Case Study 1
Julia is a 31 -year old mother of 2 with a history of asthma that had previously been well controlled by a low-dose inhaled corticosteroid (ICS) and an as-needed short-acting inhaled 0-agonist, She presents now with symptoms of cough, wheezing, and shortness of breath occurring daily and increased nocturnal awakenings a few times a week. She also reports that she has had some limitations in her normal activities of daily living because of these symptoms. She has been using her rescue therapy on an almost daily basis, She also complains of nasal congestion, sneezing, and itchy eyes.
The patient reports that her nasal symptoms and asthma began to worsen a few months ago --after a bout with bronchitis that was successfully treated with antibiotics.
Current medications: albuterol inhaler 2 puffs q 4-6 hrs as needed, fluticasone 110 mcg 1 puff twice a day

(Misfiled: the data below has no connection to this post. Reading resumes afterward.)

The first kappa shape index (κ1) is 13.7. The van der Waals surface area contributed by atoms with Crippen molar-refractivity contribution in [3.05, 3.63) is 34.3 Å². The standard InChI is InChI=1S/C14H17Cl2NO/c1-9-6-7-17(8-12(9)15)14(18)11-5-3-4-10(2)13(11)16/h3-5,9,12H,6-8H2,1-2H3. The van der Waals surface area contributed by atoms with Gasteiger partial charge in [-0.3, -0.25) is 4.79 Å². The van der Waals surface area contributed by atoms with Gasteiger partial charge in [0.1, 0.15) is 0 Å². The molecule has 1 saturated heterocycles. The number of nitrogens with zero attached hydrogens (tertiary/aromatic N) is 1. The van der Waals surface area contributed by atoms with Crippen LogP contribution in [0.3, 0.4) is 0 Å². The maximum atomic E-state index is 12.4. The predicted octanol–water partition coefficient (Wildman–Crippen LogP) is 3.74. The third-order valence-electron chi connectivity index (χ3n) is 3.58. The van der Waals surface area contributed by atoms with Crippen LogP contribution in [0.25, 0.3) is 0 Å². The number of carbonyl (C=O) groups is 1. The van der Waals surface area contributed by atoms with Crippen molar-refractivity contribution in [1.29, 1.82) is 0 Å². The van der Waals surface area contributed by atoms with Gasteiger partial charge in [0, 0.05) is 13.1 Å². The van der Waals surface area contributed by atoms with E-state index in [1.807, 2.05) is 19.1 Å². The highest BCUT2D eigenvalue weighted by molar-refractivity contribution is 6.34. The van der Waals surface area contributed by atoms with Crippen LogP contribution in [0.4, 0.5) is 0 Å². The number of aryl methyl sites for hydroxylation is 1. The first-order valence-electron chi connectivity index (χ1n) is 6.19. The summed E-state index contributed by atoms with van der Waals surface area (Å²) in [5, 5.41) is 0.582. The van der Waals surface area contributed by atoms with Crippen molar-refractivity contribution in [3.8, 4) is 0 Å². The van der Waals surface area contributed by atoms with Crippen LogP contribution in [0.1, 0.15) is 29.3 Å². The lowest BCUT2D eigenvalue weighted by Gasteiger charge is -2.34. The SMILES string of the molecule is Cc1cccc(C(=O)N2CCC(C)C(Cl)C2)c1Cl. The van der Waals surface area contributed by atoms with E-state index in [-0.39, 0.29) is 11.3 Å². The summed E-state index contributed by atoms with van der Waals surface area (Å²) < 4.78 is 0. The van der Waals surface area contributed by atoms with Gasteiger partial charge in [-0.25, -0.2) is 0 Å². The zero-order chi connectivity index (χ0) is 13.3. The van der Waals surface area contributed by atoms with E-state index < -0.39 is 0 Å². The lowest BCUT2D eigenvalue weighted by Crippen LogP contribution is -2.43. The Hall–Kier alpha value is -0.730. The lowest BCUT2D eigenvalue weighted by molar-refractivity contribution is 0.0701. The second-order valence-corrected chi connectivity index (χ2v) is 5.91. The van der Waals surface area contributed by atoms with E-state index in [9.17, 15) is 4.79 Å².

Vital signs BP 110/70 HR 76 RR 16 T 98.6 lit 65” Wt 130
• HEENT: Boggy basal turbinates and clear drainage in posterior pharynx. Tympanic membranes clear.
• Neck: no lymphadenopathy
• Chest: Wheezing, use of accessory muscles of resp iration
• CV: RRR without murmur
Spirometry sho wed that the ratio of forced expiratory volume in 1 second (FEVi) to forced vital capacity (FVC) was 65%.
Questions (discuss among your:group and agree on an answer):
1. According to current expert, guidelines how would you classify her asthma? Support your answer.
2. According to the guidelines in answer 1, what would be the preferred treatment for Julia?
3. What are the goals of therapy prescribed in answer 2?
4. What possible adverse drug effects could arise and hpw would you best detect them on her follow-up visit to the clinic?
5. If Julia becomes pregnant again would your recommended therapy change?